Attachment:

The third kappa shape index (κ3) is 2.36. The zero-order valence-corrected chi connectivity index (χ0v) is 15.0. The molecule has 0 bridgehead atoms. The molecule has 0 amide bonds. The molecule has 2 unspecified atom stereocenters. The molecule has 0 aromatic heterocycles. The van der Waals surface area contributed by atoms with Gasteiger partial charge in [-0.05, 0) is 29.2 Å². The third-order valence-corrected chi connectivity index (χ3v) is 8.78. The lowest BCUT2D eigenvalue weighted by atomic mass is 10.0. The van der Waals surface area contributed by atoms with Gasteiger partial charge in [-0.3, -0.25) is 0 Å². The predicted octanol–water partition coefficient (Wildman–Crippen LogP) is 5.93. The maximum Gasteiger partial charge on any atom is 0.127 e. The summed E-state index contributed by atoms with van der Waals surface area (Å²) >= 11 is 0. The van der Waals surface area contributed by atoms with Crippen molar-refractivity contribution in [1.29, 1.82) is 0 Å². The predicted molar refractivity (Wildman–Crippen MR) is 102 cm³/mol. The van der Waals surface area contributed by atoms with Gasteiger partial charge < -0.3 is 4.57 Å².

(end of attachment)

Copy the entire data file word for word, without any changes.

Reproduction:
The third kappa shape index (κ3) is 2.36. The zero-order valence-corrected chi connectivity index (χ0v) is 15.0. The molecule has 0 bridgehead atoms. The molecule has 0 amide bonds. The molecule has 2 unspecified atom stereocenters. The molecule has 0 aromatic heterocycles. The van der Waals surface area contributed by atoms with Gasteiger partial charge in [-0.05, 0) is 29.2 Å². The third-order valence-corrected chi connectivity index (χ3v) is 8.78. The lowest BCUT2D eigenvalue weighted by atomic mass is 10.0. The van der Waals surface area contributed by atoms with Gasteiger partial charge in [-0.3, -0.25) is 0 Å². The predicted octanol–water partition coefficient (Wildman–Crippen LogP) is 5.93. The maximum Gasteiger partial charge on any atom is 0.127 e. The summed E-state index contributed by atoms with van der Waals surface area (Å²) >= 11 is 0. The van der Waals surface area contributed by atoms with Crippen molar-refractivity contribution in [1.29, 1.82) is 0 Å². The predicted molar refractivity (Wildman–Crippen MR) is 102 cm³/mol. The van der Waals surface area contributed by atoms with Gasteiger partial charge < -0.3 is 4.57 Å².